Those of you who pop round here quite often will know that I’ve been banging on about locally grown flowers for a while – on here, in the local press and on Twitter. I’m not a lone voice, of course. There are plenty of us pointing out how many miles those sad looking plastic-enclosed bunches on the garage forecourt have clocked up and doing our bit to help the resurgence of pollinator-friendly, local, seasonal, cut flowers. Quite a few of us ‘meet up’ on Twitter at 8pm on Monday evenings to exchange views, advice, information and ‘chat’ with like-minded individuals.
This week’s hot topic was recommended reading for flower growers, would-be flower growers and flower enthusiasts generally. Ably hosted by Sara Willman (@myflowerpatch) and Sara Davison (@inandoutmygarden), who compiled the following list we covered plenty of ground in an hour. Apparently #britishflowers was a trending topic on Twitter – whatever that means! One of our number, Lou Curley(@wellywoman) revealed that she’d written a book for allotment flower growers which is due out in March. Meanwhile Sara (@inandoutmygarden) has found a field to farm flowers on and takes up her tenancy on March 1st.
The rest of the time was spent informally reviewing books.
Here’s the recommended reading list, just in time to pop a few on my birthday list (or, for those not fortunate enough to be looking forward to birthday cake baked by children, in time for Christmas).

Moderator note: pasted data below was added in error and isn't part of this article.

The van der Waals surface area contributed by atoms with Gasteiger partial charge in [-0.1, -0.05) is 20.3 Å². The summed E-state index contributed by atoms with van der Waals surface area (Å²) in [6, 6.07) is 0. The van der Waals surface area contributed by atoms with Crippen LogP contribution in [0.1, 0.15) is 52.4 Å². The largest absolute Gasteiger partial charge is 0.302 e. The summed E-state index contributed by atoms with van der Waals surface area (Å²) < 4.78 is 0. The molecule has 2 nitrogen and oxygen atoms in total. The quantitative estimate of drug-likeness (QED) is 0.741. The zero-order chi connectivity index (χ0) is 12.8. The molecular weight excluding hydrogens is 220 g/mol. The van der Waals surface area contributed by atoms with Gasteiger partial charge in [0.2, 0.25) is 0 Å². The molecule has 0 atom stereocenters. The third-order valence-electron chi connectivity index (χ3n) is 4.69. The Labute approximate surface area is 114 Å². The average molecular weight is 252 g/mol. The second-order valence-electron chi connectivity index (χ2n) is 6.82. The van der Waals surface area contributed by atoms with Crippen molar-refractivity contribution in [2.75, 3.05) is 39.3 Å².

Addison & Hillhouse Treasury of Flower Lore
Linda Beutler Garden to Vase
Judith Blacklock various floristry books
Val Bourne The Natural Gardener
Vic Brotherson Vintage Flowers
Frances Hodgson Burnett The Secret Garden (re-live your childhood!)
Lynn Byczynski The Flower Farmer
Louise Curley @wellywoman The Cut Flower Patch (pre order available)
Vanessa Diffenbaugh: The Language of Flowers (nb a novel rather than textbook)
Sybil Emberton Shrub Gardening for Flower Arrangement
James Fenton A garden from Hundred packets of seed
Roy Genders The Polyanthus was mentioned although he has written several flower books
Lane Greer/John M Dole Woody Cut Stems for Growers & Florists (‘foliage bible’)
Dr D G Hessayon The Flower Expert
The Bedside Book of the Garden
Alethea Harampolis (@StudioChoo) The Flower Recipe Book (florist)
Arjen Huese The Cut Flower Grower’s Handbook
Gertrude Jekyll Colour Schemes for the Flower Garden
Christopher Lloyd Garden Flowers from Seed
Nancy J Ondra Grasses
Sally Page The Little Flower Shop books
Alan Peck Buying and Running a Florist Shop
Debra Prinzing Slow Gardening
The 50-mile Bouquet
Paula Pryke Flowers Everyday
Sarah Raven The Cutting Garden,
The Bold & Brilliant Garden,
Grow Your Own Cut Flowers
Francis Rose The Wildflower Key
Richard Sudell ed. The New Illustrated Gardening Encyclopaedia (1948 edn)
Rosemary Verey The Flower Arranger’s Garden
Anne Wareham The Bad Tempered Gardener
Vita Sackville West all her garden writing is worth reading
Wildflowers of Britain and Ireland (No authors given. Amazon list two books with this title)
Flower Fairies books & Brambly Hedge (for the young at heart!)
Not so useful…
S Davies Design, Grow, Sell
The British flower growing season is drawing to a close and many of us are putting our plots to rights for next year. Bulb planting goes on apace and the dahlias continue to hang on until the first frosts, when we’ll either dig them up and store over Winter or mulch thickly and leave them in the ground.
When all the work is done we’ll have plenty to keep us entertained in front of the fire.
PS I’ve since discovered ‘The Language of Flowers’ a miscellany by Mandy Kirkby.
PPS. Thanks to Michele @vegplotting for the supplying the name of the author of The Wildflower Key.